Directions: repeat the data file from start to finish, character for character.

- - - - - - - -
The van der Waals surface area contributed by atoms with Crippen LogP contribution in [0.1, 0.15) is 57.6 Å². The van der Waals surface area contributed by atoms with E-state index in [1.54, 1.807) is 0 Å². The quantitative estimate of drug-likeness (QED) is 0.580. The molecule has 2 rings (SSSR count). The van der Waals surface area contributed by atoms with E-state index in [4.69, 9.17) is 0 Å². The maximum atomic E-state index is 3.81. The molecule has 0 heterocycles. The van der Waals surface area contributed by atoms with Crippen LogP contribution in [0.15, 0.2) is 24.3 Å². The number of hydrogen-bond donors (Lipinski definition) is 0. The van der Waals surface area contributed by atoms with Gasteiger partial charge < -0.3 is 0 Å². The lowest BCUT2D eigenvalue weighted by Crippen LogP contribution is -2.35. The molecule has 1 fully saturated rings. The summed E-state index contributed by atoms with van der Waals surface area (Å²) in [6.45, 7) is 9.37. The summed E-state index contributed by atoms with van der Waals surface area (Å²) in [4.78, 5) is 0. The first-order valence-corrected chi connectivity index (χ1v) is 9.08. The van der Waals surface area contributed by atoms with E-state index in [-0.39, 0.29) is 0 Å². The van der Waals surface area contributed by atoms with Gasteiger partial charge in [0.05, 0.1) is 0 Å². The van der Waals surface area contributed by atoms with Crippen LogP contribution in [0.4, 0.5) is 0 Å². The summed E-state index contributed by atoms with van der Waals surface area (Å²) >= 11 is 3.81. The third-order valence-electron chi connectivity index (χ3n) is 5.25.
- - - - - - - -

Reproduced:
The van der Waals surface area contributed by atoms with Crippen LogP contribution in [0.1, 0.15) is 57.6 Å². The van der Waals surface area contributed by atoms with E-state index in [1.54, 1.807) is 0 Å². The quantitative estimate of drug-likeness (QED) is 0.580. The molecule has 2 rings (SSSR count). The van der Waals surface area contributed by atoms with E-state index in [4.69, 9.17) is 0 Å². The maximum atomic E-state index is 3.81. The molecule has 0 heterocycles. The van der Waals surface area contributed by atoms with Crippen LogP contribution in [0.15, 0.2) is 24.3 Å². The number of hydrogen-bond donors (Lipinski definition) is 0. The van der Waals surface area contributed by atoms with Gasteiger partial charge < -0.3 is 0 Å². The lowest BCUT2D eigenvalue weighted by Crippen LogP contribution is -2.35. The molecule has 1 fully saturated rings. The summed E-state index contributed by atoms with van der Waals surface area (Å²) in [6.45, 7) is 9.37. The summed E-state index contributed by atoms with van der Waals surface area (Å²) in [4.78, 5) is 0. The first-order valence-corrected chi connectivity index (χ1v) is 9.08. The van der Waals surface area contributed by atoms with E-state index in [-0.39, 0.29) is 0 Å². The van der Waals surface area contributed by atoms with Gasteiger partial charge in [0.05, 0.1) is 0 Å². The van der Waals surface area contributed by atoms with Crippen LogP contribution in [0.4, 0.5) is 0 Å². The summed E-state index contributed by atoms with van der Waals surface area (Å²) >= 11 is 3.81. The third-order valence-electron chi connectivity index (χ3n) is 5.25.